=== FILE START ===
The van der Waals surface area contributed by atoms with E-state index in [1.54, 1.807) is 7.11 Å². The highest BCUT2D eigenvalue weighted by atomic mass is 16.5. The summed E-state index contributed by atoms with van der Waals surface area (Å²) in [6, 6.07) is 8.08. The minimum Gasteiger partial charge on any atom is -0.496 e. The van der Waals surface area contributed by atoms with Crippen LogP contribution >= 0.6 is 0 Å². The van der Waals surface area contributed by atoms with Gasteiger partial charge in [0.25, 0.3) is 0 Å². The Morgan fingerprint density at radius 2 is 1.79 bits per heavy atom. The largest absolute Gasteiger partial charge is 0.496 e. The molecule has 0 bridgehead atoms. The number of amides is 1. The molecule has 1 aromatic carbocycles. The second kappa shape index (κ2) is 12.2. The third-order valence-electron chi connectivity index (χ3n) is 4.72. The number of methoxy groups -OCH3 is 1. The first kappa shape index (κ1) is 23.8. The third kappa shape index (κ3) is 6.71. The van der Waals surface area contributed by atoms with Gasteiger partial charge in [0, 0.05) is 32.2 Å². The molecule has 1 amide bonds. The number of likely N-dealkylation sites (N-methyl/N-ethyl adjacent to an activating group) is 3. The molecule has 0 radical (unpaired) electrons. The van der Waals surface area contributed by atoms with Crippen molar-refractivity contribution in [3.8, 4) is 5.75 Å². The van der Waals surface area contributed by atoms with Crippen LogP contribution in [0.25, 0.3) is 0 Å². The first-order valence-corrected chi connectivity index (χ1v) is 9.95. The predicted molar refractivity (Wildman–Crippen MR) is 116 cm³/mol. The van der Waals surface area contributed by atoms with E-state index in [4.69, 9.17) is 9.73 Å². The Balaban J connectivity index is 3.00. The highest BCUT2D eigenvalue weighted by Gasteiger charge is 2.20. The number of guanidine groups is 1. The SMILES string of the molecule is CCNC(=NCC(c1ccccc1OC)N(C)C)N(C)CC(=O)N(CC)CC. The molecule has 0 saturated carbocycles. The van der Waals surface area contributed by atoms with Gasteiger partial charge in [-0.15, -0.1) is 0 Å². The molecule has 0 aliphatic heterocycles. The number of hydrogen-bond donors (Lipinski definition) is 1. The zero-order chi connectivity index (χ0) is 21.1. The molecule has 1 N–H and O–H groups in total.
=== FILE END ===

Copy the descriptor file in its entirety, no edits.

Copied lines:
The van der Waals surface area contributed by atoms with E-state index in [1.54, 1.807) is 7.11 Å². The highest BCUT2D eigenvalue weighted by atomic mass is 16.5. The summed E-state index contributed by atoms with van der Waals surface area (Å²) in [6, 6.07) is 8.08. The minimum Gasteiger partial charge on any atom is -0.496 e. The van der Waals surface area contributed by atoms with Crippen LogP contribution >= 0.6 is 0 Å². The van der Waals surface area contributed by atoms with Gasteiger partial charge in [0.25, 0.3) is 0 Å². The Morgan fingerprint density at radius 2 is 1.79 bits per heavy atom. The largest absolute Gasteiger partial charge is 0.496 e. The molecule has 0 bridgehead atoms. The number of amides is 1. The molecule has 1 aromatic carbocycles. The second kappa shape index (κ2) is 12.2. The third-order valence-electron chi connectivity index (χ3n) is 4.72. The number of methoxy groups -OCH3 is 1. The first kappa shape index (κ1) is 23.8. The third kappa shape index (κ3) is 6.71. The van der Waals surface area contributed by atoms with Gasteiger partial charge in [0, 0.05) is 32.2 Å². The molecule has 1 amide bonds. The number of likely N-dealkylation sites (N-methyl/N-ethyl adjacent to an activating group) is 3. The molecule has 0 radical (unpaired) electrons. The van der Waals surface area contributed by atoms with Crippen molar-refractivity contribution in [3.8, 4) is 5.75 Å². The van der Waals surface area contributed by atoms with Crippen LogP contribution in [0.25, 0.3) is 0 Å². The first-order valence-corrected chi connectivity index (χ1v) is 9.95. The predicted molar refractivity (Wildman–Crippen MR) is 116 cm³/mol. The van der Waals surface area contributed by atoms with E-state index in [4.69, 9.17) is 9.73 Å². The Balaban J connectivity index is 3.00. The highest BCUT2D eigenvalue weighted by Gasteiger charge is 2.20. The number of guanidine groups is 1. The SMILES string of the molecule is CCNC(=NCC(c1ccccc1OC)N(C)C)N(C)CC(=O)N(CC)CC. The molecule has 0 saturated carbocycles. The van der Waals surface area contributed by atoms with Gasteiger partial charge in [-0.15, -0.1) is 0 Å². The molecule has 0 aliphatic heterocycles. The number of hydrogen-bond donors (Lipinski definition) is 1. The zero-order chi connectivity index (χ0) is 21.1. The molecule has 1 N–H and O–H groups in total.